When can policy dialogue offer remedies for avoiding policy implementation chokepoints? Drawing lessons from Ghana’s National Health Insurance Scheme (NHIS)

Adam Fusheini, Gordon Marnoch

Research output: Contribution to journalArticle

7 Downloads (Pure)

Abstract

Implementation research has often tended to focus on what goes wrong or, less frequently, on why success is achieved, rather than identifying tools or instruments to address problems encountered. Yet, identifying tools to avoid typical implementation problems is crucial to successful implementation. Focusing on one such tool, ‘policy dialogue’, and employing a retrospective examination of the implementation process associated with Ghana’s National Health Insurance Scheme (NHIS), we examine the potential that existed to mitigate the risks associated with policy stakeholders’ behaviour during implementation. Policy actor positions in implementation are based on differing values, ideologies, perceptions and power bases, and frequently cause degrees of discordance, as demonstrated in the case of Ghana’s NHIS. Policy dialogue may promote a greater awareness of other actors’ positions and motivations, creating a circumstance in which evidence takes on more significance than it would in more political environments. The study draws extensively from earlier qualitative fieldwork in Ghana, and has been supplemented by desk-based research. Selected key events in the implementation of the NHIS are used to illustrate where and why policy dialogue could have been used to avoid the creation of chokepoints.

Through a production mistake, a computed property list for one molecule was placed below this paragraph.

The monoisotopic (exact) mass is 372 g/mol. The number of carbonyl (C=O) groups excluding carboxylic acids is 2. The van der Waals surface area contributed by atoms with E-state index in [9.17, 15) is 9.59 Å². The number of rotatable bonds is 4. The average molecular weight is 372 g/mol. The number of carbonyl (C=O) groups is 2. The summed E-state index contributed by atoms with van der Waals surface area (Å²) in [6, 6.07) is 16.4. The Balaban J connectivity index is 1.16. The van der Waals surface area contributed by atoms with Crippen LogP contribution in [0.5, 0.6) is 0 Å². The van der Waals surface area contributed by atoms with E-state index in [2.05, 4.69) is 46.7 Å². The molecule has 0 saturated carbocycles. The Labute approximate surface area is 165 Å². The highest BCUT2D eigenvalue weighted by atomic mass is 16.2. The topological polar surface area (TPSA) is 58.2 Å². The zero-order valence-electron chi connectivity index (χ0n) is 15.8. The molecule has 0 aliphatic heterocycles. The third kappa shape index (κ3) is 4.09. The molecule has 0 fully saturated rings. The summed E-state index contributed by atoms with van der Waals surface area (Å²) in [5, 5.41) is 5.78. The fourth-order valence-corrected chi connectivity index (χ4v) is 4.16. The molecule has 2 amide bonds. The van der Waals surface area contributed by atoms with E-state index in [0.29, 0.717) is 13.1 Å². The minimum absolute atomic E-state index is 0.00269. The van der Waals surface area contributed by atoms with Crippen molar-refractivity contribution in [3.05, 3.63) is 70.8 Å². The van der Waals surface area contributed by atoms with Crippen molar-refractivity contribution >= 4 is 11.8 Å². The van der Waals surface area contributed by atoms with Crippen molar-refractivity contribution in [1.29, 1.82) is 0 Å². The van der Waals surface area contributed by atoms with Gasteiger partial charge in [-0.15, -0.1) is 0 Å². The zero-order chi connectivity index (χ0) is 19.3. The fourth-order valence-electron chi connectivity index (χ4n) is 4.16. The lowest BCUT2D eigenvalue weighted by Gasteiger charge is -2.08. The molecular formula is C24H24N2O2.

Original languageEnglish
Pages (from-to)1-14
Number of pages14
JournalPolicy Design and Practice
Early online date22 Jul 2020
DOIs
Publication statusE-pub ahead of print - 22 Jul 2020

Keywords

  • Policy dialogue, implementation, health insurance, chokepoints, discordance, Ghana.

Fingerprint Dive into the research topics of 'When can policy dialogue offer remedies for avoiding policy implementation chokepoints? Drawing lessons from Ghana’s National Health Insurance Scheme (NHIS)'. Together they form a unique fingerprint.

  • Cite this